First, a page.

Abby

The Vicious Pixies began their last song of the night. Abby Simone prowled from one edge of the stage to the other, lost in the opening notes of an unhinged variant of “A Tisket A Tasket.” The keyboardist played a sparkly sequence of notes on a xylophone while a backup singer ran her fingers across a row of chimes in steady intervals. The drummer worked the brushes, and the bass player’s fingers strolled up and down the fretboard of his Rickenbacker in a nursery rhyme scale. The guitarist stood immobile near the side of the stage, waiting for his chance to speed the melody.

Abby wore a short tapered black jacket, miniskirt, and red and yellow leggings. She grabbed a black top hat from a stagehand and placed it at a rakish angle over her spiked blonde hair. Her magisterial presence enabled her to manipulate her fans’ emotions with as little as the twist of a finger or a sudden shreik. She slammed the rest of her beer, threw the empty bottle into the crowd, and crooned,

A tisket, a tasket
A black and yellow casket,
I wrote a letter, to my lover
but on the way I tossed it.
I tossed it, I tossed it,
On the way I tossed it,
I wrote a letter, to my lover
And on the way I lost him.

As her mind wandered through the lyrics, she thought of Krieger, who had left her when she sent him a bouquet of black roses after a vicious argument. He hated her drug use and erratic behavior. So he joined the Army, went to Afghanistan, and died in a firefight on the side of a rocky incline, thousands of miles from home, surrounded by a group of men who understood each other.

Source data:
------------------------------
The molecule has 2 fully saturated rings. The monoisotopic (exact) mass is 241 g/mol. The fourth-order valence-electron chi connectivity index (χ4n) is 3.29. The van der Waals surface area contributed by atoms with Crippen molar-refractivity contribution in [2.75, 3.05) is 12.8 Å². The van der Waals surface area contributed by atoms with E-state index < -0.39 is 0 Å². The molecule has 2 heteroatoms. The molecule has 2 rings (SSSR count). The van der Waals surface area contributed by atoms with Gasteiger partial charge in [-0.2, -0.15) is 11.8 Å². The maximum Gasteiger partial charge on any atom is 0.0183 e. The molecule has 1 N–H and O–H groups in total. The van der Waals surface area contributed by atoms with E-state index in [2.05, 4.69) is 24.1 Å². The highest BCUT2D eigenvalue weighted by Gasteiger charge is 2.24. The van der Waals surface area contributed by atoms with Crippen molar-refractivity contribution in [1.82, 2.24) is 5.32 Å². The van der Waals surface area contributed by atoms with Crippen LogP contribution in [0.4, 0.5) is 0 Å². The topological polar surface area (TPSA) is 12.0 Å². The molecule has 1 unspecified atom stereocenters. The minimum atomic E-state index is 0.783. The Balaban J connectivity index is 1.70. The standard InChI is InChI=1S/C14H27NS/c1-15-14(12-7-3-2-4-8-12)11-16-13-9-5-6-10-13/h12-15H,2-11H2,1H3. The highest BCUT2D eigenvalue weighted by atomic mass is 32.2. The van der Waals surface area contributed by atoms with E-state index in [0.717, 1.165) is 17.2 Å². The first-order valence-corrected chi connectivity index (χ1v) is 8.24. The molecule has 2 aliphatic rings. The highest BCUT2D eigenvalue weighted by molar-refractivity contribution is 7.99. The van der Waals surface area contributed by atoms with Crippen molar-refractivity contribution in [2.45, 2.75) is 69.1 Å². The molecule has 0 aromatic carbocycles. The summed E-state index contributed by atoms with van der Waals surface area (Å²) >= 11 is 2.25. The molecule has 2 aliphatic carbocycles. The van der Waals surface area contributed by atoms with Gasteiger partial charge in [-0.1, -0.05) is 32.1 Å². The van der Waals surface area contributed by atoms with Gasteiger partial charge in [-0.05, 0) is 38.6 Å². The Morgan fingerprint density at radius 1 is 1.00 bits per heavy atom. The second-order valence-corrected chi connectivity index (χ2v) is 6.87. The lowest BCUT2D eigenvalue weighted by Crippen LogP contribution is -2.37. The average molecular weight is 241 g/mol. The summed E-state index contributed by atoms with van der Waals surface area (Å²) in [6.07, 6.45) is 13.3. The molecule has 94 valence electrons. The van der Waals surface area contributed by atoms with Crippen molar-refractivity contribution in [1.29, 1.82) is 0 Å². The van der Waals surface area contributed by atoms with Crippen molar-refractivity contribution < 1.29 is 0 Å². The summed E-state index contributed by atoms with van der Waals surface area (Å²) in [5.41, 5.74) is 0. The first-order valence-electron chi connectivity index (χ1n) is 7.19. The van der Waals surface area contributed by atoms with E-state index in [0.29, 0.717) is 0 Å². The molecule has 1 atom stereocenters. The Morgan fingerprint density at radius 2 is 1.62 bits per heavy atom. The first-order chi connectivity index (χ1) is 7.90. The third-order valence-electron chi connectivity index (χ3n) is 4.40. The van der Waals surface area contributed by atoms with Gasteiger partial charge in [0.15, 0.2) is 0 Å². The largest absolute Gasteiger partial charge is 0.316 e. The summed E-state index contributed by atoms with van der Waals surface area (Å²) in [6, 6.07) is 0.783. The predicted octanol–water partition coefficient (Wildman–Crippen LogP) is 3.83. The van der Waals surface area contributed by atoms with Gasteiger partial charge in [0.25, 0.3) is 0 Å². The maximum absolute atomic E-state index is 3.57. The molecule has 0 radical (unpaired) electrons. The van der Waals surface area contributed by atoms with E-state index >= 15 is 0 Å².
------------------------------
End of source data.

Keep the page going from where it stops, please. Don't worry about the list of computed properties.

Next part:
The song grew more dissonant and aggressive with each verse, unraveling with Abby’s fraying emotions. She thought of her abusive father walking out on the family when she was seven years old, and how her mother never remarried and spent most of the rest of her life smoking, drinking, screwing guys she didn’t like, and avoiding her three children, only to die of cancer when Abby was sixteen, and how Krieger looked very much like her dad—and as obvious and absurd and painful as all of this was, Abby pretended she didn’t care because at least she could still stare into the mirror in the morning and gaze at her young, beautiful face and find something gentle in her eyes when she was alone. The final chorus was a wall of sound. She screamed,

Holding on in bloody silence,
fear and darkness, broken heart.
Shattered spirits, ruined hopes
and nothing left but angry art.

As the band smashed out the last notes, she sprinted to the edge of the stage and leaped as far as she could over the crowd. She flew through the air, knowing the people near the front of the stage would catch her. They would swallow her up in their arms, place her safely on the ground, and tell her how much they loved her. They always did. This is what they wanted. It was something she knew she could give them, something she could manage. Why bother changing anything?